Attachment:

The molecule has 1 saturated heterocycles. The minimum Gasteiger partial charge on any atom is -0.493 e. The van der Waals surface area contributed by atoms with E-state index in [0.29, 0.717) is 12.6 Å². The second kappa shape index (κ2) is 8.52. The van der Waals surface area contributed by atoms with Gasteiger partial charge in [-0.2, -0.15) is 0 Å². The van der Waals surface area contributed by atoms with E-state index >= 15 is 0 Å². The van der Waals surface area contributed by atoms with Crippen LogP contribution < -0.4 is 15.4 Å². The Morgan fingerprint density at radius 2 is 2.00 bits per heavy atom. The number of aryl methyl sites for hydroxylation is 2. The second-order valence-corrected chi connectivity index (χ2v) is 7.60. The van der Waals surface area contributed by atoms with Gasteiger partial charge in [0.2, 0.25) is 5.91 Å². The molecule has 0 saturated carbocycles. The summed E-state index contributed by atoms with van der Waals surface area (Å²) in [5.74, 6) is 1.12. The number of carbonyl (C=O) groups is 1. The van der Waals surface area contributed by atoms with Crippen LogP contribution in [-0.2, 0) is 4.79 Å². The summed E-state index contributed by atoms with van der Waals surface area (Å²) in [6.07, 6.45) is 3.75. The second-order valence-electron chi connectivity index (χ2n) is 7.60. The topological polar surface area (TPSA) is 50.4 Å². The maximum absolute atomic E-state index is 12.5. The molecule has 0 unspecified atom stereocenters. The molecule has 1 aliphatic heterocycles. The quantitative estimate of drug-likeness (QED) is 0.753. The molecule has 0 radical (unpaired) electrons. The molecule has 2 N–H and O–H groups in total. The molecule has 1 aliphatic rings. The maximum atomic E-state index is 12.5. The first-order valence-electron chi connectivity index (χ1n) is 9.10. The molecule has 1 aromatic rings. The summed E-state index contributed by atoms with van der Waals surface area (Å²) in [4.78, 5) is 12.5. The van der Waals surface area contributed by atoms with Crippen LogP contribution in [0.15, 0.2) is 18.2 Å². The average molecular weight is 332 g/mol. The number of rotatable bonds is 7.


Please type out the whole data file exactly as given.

The molecule has 1 saturated heterocycles. The minimum Gasteiger partial charge on any atom is -0.493 e. The van der Waals surface area contributed by atoms with E-state index in [0.29, 0.717) is 12.6 Å². The second kappa shape index (κ2) is 8.52. The van der Waals surface area contributed by atoms with Gasteiger partial charge in [-0.2, -0.15) is 0 Å². The van der Waals surface area contributed by atoms with E-state index >= 15 is 0 Å². The van der Waals surface area contributed by atoms with Crippen LogP contribution < -0.4 is 15.4 Å². The Morgan fingerprint density at radius 2 is 2.00 bits per heavy atom. The number of aryl methyl sites for hydroxylation is 2. The second-order valence-corrected chi connectivity index (χ2v) is 7.60. The van der Waals surface area contributed by atoms with Gasteiger partial charge in [0.2, 0.25) is 5.91 Å². The molecule has 0 saturated carbocycles. The summed E-state index contributed by atoms with van der Waals surface area (Å²) in [5.74, 6) is 1.12. The number of carbonyl (C=O) groups is 1. The van der Waals surface area contributed by atoms with Crippen LogP contribution in [-0.2, 0) is 4.79 Å². The summed E-state index contributed by atoms with van der Waals surface area (Å²) in [6.07, 6.45) is 3.75. The second-order valence-electron chi connectivity index (χ2n) is 7.60. The topological polar surface area (TPSA) is 50.4 Å². The maximum absolute atomic E-state index is 12.5. The molecule has 0 unspecified atom stereocenters. The molecule has 1 aliphatic heterocycles. The quantitative estimate of drug-likeness (QED) is 0.753. The molecule has 0 radical (unpaired) electrons. The molecule has 2 N–H and O–H groups in total. The molecule has 1 aliphatic rings. The maximum atomic E-state index is 12.5. The first-order valence-electron chi connectivity index (χ1n) is 9.10. The molecule has 1 aromatic rings. The summed E-state index contributed by atoms with van der Waals surface area (Å²) in [4.78, 5) is 12.5. The van der Waals surface area contributed by atoms with Crippen LogP contribution in [0.15, 0.2) is 18.2 Å². The average molecular weight is 332 g/mol. The number of rotatable bonds is 7.